It’s my second time reading this book, and I still adore it. It’s one of my favorite books, and this time I got to add a lot more to my understanding of it. An understanding that was pretty flawed the first time around, never mind, no one remembers that.
The first time I read it I was impressed by how everything seemed to fall into place, like everything was meticulously planned and put into motion, each event following the last in a perfect wave of death, hubris and destruction. I didn’t get that feeling the same way the second time around, but the sentiment still stands. There’s a beautiful circular movement to this book, helped along by the framing of the letters and then Frankenstein’s story around the Creature’s tale. It’s as if they’re constantly circling a happy centre, where everything may very well work out, but a centre they can never reach.
It’s a book with a lot of interpretations. It can be read as a political allegory, as a way of working through the emotions caused by the French revolution; the elevation, the hope of a new tomorrow, and then it all crashing down. There’s the gothic elements, the fear of the masses, the subconscious rearing it’s ugly head, but also a critical look at enlightenment. There’s a more feministic reading, the idea that this is, on top of everything else, Mary Shelley’s fear of a male dominated society. Power to the people was slowly happening, but the people meant men with money and, as hindsight (and current events) can tell us, a society ruled by men is a very, very legitimate fear if you’re a woman, poor or not white. The women are all absent or die in ‘Frankenstein’, and even during the process where they’re the most required (giving birth) no woman is present. Frankenstein births his creature entirely on his own, clinically, scientifically, artificially.
I’m partial to the most obvious reading; man playing God and being punished for presuming himself capable of taking on such a task. This particular book I feel takes on a brilliant ambiguous version of that classic tale. Frankenstein is not truly punished for playing God and artificially creating life, where life is not supposed to exist. It’s not that he takes God’s work out of his hands, it’s that he’s incapable of playing both God and caretaker. He can’t find it in himself to love what he’s created, which is the greater crime.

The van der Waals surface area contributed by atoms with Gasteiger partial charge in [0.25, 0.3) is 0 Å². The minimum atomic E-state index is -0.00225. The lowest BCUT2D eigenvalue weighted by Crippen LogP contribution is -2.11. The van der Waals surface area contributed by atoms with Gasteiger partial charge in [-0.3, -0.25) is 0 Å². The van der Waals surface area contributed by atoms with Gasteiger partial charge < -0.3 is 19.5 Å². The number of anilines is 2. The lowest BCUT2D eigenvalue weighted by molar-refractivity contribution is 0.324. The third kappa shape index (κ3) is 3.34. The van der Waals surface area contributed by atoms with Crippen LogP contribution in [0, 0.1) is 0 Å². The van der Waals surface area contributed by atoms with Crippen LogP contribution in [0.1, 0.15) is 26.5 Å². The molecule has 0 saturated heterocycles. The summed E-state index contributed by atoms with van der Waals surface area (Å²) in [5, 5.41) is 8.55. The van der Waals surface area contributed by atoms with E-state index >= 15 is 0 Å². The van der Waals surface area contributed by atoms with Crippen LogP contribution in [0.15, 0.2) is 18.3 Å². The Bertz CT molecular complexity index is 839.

The creature, in turn, is consistently shunned from being part of society, an outcast, and when denied the opportunity to get a mate and start his own society, he turns to violence, to revenge. He’ll always be the more sympathetic character to me, but he’s still a rational creature that chooses vengeance over forgiveness. They’re God and Satan, each incapable of entirely fulfilling the role they’re supposed to, but just as incapable of turning away from it, to forgive or see their own mistakes for what they are.
‘Frankenstein’ will always be to me one of the greatest examples of a work where there’s constantly the sense that everything could be righted, that one choice could change everything for the better, but both the Creature and Frankenstein constantly turn from it. They’re both lessons to be learned.
Obviously, though, the greatest thing about this book is that (as far as I can tell) one of Viktor Frankenstein’s brothers, Ernst, actually survives. That’s gotta suck. Your entire family is dead because your brother was a fucking idiot and there you are, still alive, with nothing left. Amazing.